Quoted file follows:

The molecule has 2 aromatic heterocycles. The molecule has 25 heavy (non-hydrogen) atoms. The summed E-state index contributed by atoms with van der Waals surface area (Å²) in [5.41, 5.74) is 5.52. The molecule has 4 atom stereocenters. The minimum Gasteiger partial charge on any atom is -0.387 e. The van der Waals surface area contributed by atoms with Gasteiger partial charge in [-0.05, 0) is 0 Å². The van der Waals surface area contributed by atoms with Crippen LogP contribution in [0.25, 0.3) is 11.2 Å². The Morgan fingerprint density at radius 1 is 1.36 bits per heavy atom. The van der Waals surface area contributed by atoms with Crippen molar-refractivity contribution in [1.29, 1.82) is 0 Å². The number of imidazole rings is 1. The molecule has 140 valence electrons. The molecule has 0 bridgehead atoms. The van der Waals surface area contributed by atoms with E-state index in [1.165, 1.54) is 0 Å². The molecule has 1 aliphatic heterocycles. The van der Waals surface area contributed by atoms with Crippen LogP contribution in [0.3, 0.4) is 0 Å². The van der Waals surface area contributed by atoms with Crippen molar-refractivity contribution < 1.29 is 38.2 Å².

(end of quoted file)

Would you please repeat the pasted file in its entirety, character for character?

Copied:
The molecule has 2 aromatic heterocycles. The molecule has 25 heavy (non-hydrogen) atoms. The summed E-state index contributed by atoms with van der Waals surface area (Å²) in [5.41, 5.74) is 5.52. The molecule has 4 atom stereocenters. The minimum Gasteiger partial charge on any atom is -0.387 e. The van der Waals surface area contributed by atoms with Gasteiger partial charge in [-0.05, 0) is 0 Å². The van der Waals surface area contributed by atoms with Crippen LogP contribution in [0.25, 0.3) is 11.2 Å². The Morgan fingerprint density at radius 1 is 1.36 bits per heavy atom. The van der Waals surface area contributed by atoms with Crippen molar-refractivity contribution in [1.29, 1.82) is 0 Å². The number of imidazole rings is 1. The molecule has 140 valence electrons. The molecule has 0 bridgehead atoms. The van der Waals surface area contributed by atoms with E-state index in [1.165, 1.54) is 0 Å². The molecule has 1 aliphatic heterocycles. The van der Waals surface area contributed by atoms with Crippen LogP contribution in [0.3, 0.4) is 0 Å². The van der Waals surface area contributed by atoms with Crippen molar-refractivity contribution < 1.29 is 38.2 Å².